The closeness of the asteroid means that it's elements break most planetarium programs (eg. Stellarium puts the asteroid in completely the wrong position, and SkyMap is a little off). You will have to generate a topocentric ephemeris from the using the MPEC ephemeris generator, if you enter the latitude and longitude of your site, into the box in the ephemeris generator it will create a correct topocentric ephemeris for your site. My GRAS observing tips are here, and more observing tips here.

I've also made a Celestia file for you. As usual, copy the code below and save as it as a file 2005YU55.ssc in the Celestia extras folder.
======================2005YU55.ssc=============================
"2005 YU55" "Sol"
{
Class "asteroid"
Mesh "ky26.cmod"
Texture "asteroid.jpg"
Radius 0.4 # maximum semi-axis
MeshCenter [ -0.000718 -0.000099 0.000556 ]

InfoURL "http://en.wikipedia.org/wiki/2005_YU55"

EllipticalOrbit
{
Epoch 2455800.5 # Epoch 2011 Aug. 27.0
Period 1.22
SemiMajorAxis 1.1427166
Eccentricity 0.4289481
Inclination 0.51346
AscendingNode 39.31601
ArgOfPericenter 268.77407
MeanAnomaly 348.84963
}

RotationPeriod 0.9

Albedo 0.15

}
===========================================================

Labels: , , ,


Comments:
Great article Ian. Thank you for the link to the wiki article on 2010 XC15. :)
 
Are you sure you are correct? I know even if the asteroid was going to impact the Earth the info would have been kept secret. Or am I wrong? I know I am a little afraid about what could happen. Should I be? I am also not sure about the wiki articles, many times these articles are not accurate.
 
Sounds like you work for NASA's disinformation group. You are so funny, no one is buying what you are selling.
 
Anonymous#1 Yes, we are sure. As I said, the orbits have been worked out from over 700 observations from amateurs and professionals alike. Newtonian dynamics are very well understood, every year we observe thousands of objects, and we can even account for the minute deviation caused by uneven heating of the surface of these objects. As I said the accuracy and precision of our ability to correctly predict these orbits allow us to send spacecraft to them, where even small errors in the determination of the asteroids orbit will mean the spacecraft misses.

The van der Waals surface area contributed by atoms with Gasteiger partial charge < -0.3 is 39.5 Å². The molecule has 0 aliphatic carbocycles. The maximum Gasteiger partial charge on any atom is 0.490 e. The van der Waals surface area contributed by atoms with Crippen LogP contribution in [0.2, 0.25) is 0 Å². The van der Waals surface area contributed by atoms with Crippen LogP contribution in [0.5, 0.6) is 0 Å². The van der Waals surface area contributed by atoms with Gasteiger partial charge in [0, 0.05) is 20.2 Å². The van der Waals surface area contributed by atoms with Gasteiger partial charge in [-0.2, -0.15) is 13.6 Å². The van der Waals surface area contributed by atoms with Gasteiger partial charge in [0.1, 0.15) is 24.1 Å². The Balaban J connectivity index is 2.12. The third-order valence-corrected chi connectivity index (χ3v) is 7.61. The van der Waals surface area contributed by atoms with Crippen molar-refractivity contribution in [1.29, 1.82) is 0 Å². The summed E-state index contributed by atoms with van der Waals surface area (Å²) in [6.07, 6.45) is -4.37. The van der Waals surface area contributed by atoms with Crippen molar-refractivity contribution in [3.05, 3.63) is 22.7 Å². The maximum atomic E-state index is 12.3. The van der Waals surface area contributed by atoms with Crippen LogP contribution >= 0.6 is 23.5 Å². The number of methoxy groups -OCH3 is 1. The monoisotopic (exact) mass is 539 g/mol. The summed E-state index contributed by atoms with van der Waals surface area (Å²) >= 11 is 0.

Not only that, as hundreds of amateurs have observed and calculated the asteroids path, if something was untoward the amateur community would know (and we aren't known for keeping silent).

For example the 2011 MN orbit was correct from far fewer observations and I imaged it as it skimmed just above the Earth, far closer than 2005 YU55 will be. If we were certain of the orbit of 2011 MN, then we are far more certain of the orbit of 2005 YU55.

As I type, amateurs are gearing up for an intense observing campaign to complement high resolution radar imaging of the asteroids surface. These asteroids are scientifically interesting, and you should not be even the tiniest bit afraid.
 
The two Celestia images at the top of the article show the *radius* as 400m. Isn't that its diameter?
 
AHRRGGG - reading/proof reading fail. the RADIUS should be 200 Km, not 400. thanks for picking that up.
 
200m, not Km ;)
 
Thanks, I very much appreciate the info:)
Anonymous#1
 
Post a Comment

Links to this post:

Create a Link



<< Home

This page is powered by Blogger. Isn't yours?